A recent review of 11 studies also found some supporting evidence but was unable to draw a firm conclusion (33).

Various mechanisms may contribute to the beneficial effects of beans on weight loss. These include fibers, proteins, and antinutrients.

Among the most widely studied antinutrients in raw kidney beans are starch blockers, a class of proteins that impair or delay the digestion and absorption of carbs (starch) from your digestive tract (29).

Starch blockers, extracted from white kidney beans, demonstrate some potential as a weight loss supplement (34, 35, 36).

However, boiling for 10 minutes completely inactivates starch blockers, eliminating their effect in fully cooked beans (29).

Even so, cooked kidney beans offer a number of weight-loss-friendly compounds, making them an excellent addition to an effective weight loss diet.

SUMMARY Kidney beans are high in protein and fiber and contain proteins that can reduce the digestion of starches (carbs), all of which may aid weight loss.

Aside from being weight loss friendly, kidney beans may have a number of benefits when properly cooked and prepared.

Improved blood sugar control

Over time, high blood sugar may increase your risk of many chronic illnesses, such as heart disease. Thus, moderating your rise in blood sugar after meals is considered beneficial for health.

Being rich in protein, fiber, and slow-release carbs, kidney beans are very effective at maintaining healthy levels of blood sugar.

They have a low GI score, which means that your rise in blood sugar after eating them is low and more gradual (9).

In fact, beans are better at controlling blood sugar than most dietary sources of carbs (10, 11, 37, 38, 39).

Several observational studies indicate that eating beans or other low-glycemic foods may reduce your risk of type 2 diabetes (40, 41, 42).

Eating low-glycemic foods may also improve blood sugar control in people who already have type 2 diabetes (43).

Even if you don’t have this condition, adding beans to your diet may improve blood sugar balance, protect your overall health, and reduce your risk of many chronic diseases.

Colon cancer prevention

Colon cancer is one of the most common types of cancer worldwide.

Observational studies link legume intake, including beans, with a reduced risk of colon cancer (44, 45).

This is supported by test-tube and animal studies (46, 47, 48, 49).

Beans contain a variety of nutrients and fibers with potential anticancer effects.

Fibers, such as resistant starch and alpha-galactosides, pass undigested down to your colon, where they’re fermented by friendly bacteria, resulting in the formation of SCFAs (50).

SCFAs like butyrate may improve colon health and lower your risk of colon cancer (18, 51).

SUMMARY Kidney beans are an excellent choice for people with type 2 diabetes and others who want to stabilize their blood sugar levels. They may also promote colon health and reduce your risk of colon cancer.

Even though kidney beans may have a number of health benefits, raw or inadequately cooked kidney beans are toxic.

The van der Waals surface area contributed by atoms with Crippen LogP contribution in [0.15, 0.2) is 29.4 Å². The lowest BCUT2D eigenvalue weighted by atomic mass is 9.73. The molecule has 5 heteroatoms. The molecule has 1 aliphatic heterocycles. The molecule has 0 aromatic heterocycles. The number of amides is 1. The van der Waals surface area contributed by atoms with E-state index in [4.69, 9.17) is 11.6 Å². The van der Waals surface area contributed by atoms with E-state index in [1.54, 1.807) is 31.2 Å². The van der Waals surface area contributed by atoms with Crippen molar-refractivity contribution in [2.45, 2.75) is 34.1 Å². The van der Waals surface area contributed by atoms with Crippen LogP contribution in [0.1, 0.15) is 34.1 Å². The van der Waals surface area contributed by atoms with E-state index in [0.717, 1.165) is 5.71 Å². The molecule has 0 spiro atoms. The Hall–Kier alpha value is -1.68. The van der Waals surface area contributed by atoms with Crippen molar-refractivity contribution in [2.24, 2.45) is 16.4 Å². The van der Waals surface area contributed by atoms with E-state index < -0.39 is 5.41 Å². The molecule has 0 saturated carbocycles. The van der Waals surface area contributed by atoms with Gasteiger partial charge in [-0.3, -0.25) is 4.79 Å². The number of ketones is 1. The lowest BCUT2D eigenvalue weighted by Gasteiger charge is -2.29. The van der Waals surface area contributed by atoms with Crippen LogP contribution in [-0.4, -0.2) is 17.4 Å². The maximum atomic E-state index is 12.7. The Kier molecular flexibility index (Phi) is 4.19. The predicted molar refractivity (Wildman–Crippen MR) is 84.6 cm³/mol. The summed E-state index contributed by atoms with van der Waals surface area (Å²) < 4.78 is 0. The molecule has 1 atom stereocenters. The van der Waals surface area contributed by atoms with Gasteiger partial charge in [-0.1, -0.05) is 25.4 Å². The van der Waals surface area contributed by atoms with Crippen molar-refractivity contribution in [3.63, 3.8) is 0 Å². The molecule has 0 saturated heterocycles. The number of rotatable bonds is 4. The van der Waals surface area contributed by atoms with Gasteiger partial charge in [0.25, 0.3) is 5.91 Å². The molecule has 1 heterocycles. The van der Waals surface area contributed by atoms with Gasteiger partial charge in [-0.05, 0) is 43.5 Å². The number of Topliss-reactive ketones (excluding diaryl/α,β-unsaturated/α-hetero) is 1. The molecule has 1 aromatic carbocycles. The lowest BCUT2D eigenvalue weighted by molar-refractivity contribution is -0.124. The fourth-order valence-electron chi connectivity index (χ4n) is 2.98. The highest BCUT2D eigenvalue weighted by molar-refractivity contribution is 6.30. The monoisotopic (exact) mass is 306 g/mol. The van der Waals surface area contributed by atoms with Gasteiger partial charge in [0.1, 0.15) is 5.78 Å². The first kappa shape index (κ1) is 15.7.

In addition, some people may wish to limit their consumption of beans due to bloating and flatulence.

Raw kidney bean toxicity

Raw kidney beans contain high amounts of a toxic protein called phytohaemagglutinin (1).

Phytohaemagglutinin is found in many beans but is particularly high in red kidney beans.

Kidney bean poisoning has been reported in both animals and humans. In humans, the main symptoms include diarrhea and vomiting, sometimes requiring hospitalization (52, 53).

Soaking and cooking the beans eliminates most of this toxin, making properly prepared kidney beans safe, harmless, and nutritious (27, 52).

Before consumption, kidney beans should be soaked in water for at least 5 hours and boiled at 212°F (100°C) for at least 10 minutes (54).

Antinutrients in kidney beans

Raw and improperly cooked kidney beans harbor many antinutrients, which are substances that reduce nutritional value by impairing nutrient absorption from your digestive tract.

Although they may sometimes be beneficial, antinutrients are a serious concern in developing countries in which beans are a staple food.

The main antinutrients in kidney beans are (28, 29, 55):

  • Phytic acid. This compound, also known as phytate, impairs your absorption of minerals, such as iron and zinc.
  • Protease inhibitors. Also known as trypsin inhibitors, these proteins inhibit the function of various digestive enzymes, impairing protein digestion.
  • Starch blockers. These substances, sometimes called alpha-amylase inhibitors, impair the absorption of carbs from your digestive tract.

Phytic acid, protease inhibitors, and starch blockers are all completely or partially inactivated when beans are properly soaked and cooked (29, 56, 57).

Fermenting and sprouting the beans may reduce antinutrients, such as phytic acid, even further (58).

Flatulence and bloating

In some people, beans may cause unpleasant effects, such as bloating, flatulence, and diarrhea (13).

Insoluble fibers called alpha-galactosides are responsible for these effects. They belong to a group of fibers known as FODMAPs, which may exacerbate the symptoms of irritable bowel syndrome (IBS) (7, 59, 60).

Alpha-galactosides can be partially removed by soaking and sprouting the beans (7).

SUMMARY Raw or improperly cooked kidney beans are toxic and should be avoided. What’s more, these beans contain antinutrients and may cause bloating, flatulence, and diarrhea in some people.

Kidney beans are an excellent plant-based source of protein. They’re also rich in various minerals, vitamins, fibers, antioxidants, and other unique plant compounds.

Therefore, these beans may aid weight loss, promote colon health, and moderate blood sugar levels.

However, kidney beans should always be eaten well cooked. Raw or improperly cooked beans are toxic.